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Mounting Outdoor Decor

We're always using magnets to hang things...whether it be office decor, documents on dry-erase boards, hanging signs with hooks, and more. Based on the number of emails we get about this type of thing, it seems like our customers do the same thing! With so many things to hang, it's worth another article - especially now that we are in the holiday season (believe it or not)! 

Check out our previous How Much Will a Magnet Hold? and Leverage & Friction articles as a good primer to this article.


Banners

Do you need to hang a holiday or "Now Hiring" banner onto steel siding, but don't want to drill into it? Use magnets!

First, we'll hang up a lightweight holiday banner. For this, we used our XLTK thumbtack magnets, to color coordinate with the banner. The XLTK have plenty of pull force to the steel, allowing us to place the loop around the magnets. Using magnets allows for some unique advantages, one being that you can mount the sign low and use a long handle/pole to push the magnets and banner higher, without using a ladder. We show this in the video above. 

We have Magnetic Hooks and mounting magnets that could also work for this sort of thing. The weight and size of the banner would determine which magnets to use. 

Second, we'll hang up a larger, heavier "Now Hiring" banner. Utilizing the grommets our banner has in each corner, we use our MM-B-25E with some hardware to hold the sign onto the steel siding. The epoxy coating on the MM-B-25E makes them suitable for outdoor use. We found that even though a magnet in each corner was strong enough to hold the banner up, we needed additional magnets along the edges to keep it from sagging and blowing in the wind. For this, our D84PC-YEL was used. 

A MM-B-25E in each corner, D84PC-YEL in the middle.
A XLTK-BLK and XLTK-ORA hold this banner well.

What if your banner doesn't have grommets? You can simply sandwich the banner to the siding - you might choose one of our magnet Plastic/Rubber Coated magnets. Again, the magnets that you'll need will depend on the size, weight, and thickness of the banner. For smaller banners (a few feet long), our RX054TP-N52 or DC6TP-N52 might be our first choice. For larger banners, our stronger DX08TP-N52 or BX0X06TP-N52 might be good, at least one per corner. Similar to our previous method, you could use smaller plastic/rubber coated magnets along the edges to keep it from sagging.

String Lights

Are gutters magnetic? No, most gutters are made from aluminum and are not magnetic, however, you can still use magnets to hang lights from non-magnetic gutters! Hanging string lights can be a painstaking task, especially when trying to hang them from a gutter...those plastic clips always seem to break! As shown in the above video, we used some MMS-E-C hook magnets, attracting to some NSWX02 steel washers placed inside of the gutter. This was a quick, easy way to mount a hook to a non-magnetic gutter. They were also easy to remove and reuse for next year - unless you just want to leave the lights up year round :). 

A MMS-E-C and NSWX02 work well here.
The NSWX02 steel washer inside of the gutter.

If you have steel siding or steel gutters, simply use some of our magnetic hooks or our MMS-E magnets, stuck to the steel.

Monitor/TV Mount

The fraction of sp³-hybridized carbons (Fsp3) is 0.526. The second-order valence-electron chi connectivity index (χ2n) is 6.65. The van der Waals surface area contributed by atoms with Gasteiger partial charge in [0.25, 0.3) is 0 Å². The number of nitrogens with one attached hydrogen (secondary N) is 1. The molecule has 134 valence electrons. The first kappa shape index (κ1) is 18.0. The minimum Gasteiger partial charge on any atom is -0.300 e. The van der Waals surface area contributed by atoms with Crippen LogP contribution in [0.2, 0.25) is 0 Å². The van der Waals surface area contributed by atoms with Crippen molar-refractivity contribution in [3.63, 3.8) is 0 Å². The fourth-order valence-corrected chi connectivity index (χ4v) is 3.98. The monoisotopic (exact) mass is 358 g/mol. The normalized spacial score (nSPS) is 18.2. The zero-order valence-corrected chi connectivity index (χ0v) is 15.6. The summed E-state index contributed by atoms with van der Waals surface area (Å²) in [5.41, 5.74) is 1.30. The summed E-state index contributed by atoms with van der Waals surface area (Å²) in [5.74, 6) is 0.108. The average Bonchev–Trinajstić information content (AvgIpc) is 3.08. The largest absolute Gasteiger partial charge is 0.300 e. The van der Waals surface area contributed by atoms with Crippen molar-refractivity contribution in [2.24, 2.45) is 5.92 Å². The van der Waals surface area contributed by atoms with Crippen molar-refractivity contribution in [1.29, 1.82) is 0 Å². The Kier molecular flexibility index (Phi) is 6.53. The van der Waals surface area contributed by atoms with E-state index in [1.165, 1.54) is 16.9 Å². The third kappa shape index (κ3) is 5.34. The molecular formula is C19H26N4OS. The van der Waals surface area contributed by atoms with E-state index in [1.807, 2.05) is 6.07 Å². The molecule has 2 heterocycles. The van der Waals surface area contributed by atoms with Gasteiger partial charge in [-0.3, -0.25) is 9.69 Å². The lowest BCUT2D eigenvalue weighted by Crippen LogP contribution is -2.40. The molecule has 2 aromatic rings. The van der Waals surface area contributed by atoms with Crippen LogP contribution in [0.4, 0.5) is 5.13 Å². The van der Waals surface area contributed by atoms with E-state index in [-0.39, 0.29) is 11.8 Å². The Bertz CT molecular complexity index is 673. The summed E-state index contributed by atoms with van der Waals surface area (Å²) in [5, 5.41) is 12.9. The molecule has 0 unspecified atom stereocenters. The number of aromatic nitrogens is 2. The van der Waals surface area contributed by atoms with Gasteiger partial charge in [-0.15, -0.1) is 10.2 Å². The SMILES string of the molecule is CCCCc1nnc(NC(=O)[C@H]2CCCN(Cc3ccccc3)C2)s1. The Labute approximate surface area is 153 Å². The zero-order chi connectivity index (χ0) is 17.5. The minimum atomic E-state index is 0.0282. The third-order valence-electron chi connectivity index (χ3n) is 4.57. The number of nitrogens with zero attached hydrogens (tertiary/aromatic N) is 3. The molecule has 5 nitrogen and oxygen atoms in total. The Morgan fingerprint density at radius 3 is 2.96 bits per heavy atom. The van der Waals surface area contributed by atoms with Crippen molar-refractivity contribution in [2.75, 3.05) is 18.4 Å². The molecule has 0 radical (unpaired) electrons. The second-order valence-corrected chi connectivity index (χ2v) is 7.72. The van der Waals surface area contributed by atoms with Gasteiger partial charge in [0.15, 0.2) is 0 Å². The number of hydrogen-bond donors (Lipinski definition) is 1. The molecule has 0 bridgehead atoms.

Do you want to host an outdoor movie night but don't know where to put the TV? If you have a steel garage door, or steel siding, you can use magnets to mount it! Most newer TV's have either M4, M6 or M8 threaded holes in the back for mounting. 

First, we mounted a computer monitor using some MM-C-20 magnets. 4 of these held the monitor well, but it wasn't impossible to remove it. The MM-C-20 have an M4 threaded stud, which screwed right into the monitor.

Next, we hung a 32" TV using 4 MM-B-42 mounting magents, with some M6 screws, threaded right into the TV mounting holes. Again, these held strong, but it wasn't impossible to remove the TV from the steel door either. If you wanted to prevent the magnets from scratching the surface, you could place an MM-RC-42 rubber cover over the magnets. The rubber covers also add friction, to prevent the magnets from sliding down.

4 MM-B-42 with M6 screws.
It holds well, without sliding, but is easy to remove!

Our Rubber Mounting Magnets could be another good option, although you would have to source some additional hardware since they come with a counterbore hole. The rubber coating helps prevent the magnets from sliding down a vertical surface.

Two RE22CS-N hold this scarecrow in any position!

Lawn/Roof Ornaments

Make Clark Griswold jealous by using magnets to mount your larger holiday ornaments! We screwed two RE22CS-N magnets into the feet of this scarecrow, and can mount it on any steel surface with ease! Check out the video at the beginning of this article to watch how we can even throw him into place.

The magnets that you'll need for something like this would heavily depend on the size and weight of the figurine. Keep in mind that the taller the figurine is, the more leverage it will put on the magnet. See our previous Leverage & Friction article for good information.

Consider some of our Countersunk Magnets or our Rubber Mounting Magnets for this kind of thing.







3 RMD-B-Z0 hold this satellite dish firmly on a steel roof.

BONUS! Satellite Dish!

We've been getting this question more often, especially with the increasingly popular Starlink satellite service. One of our customers used 3 RMD-B-Z0 to place his Starlink satellite dish onto his metal roof - with great results!





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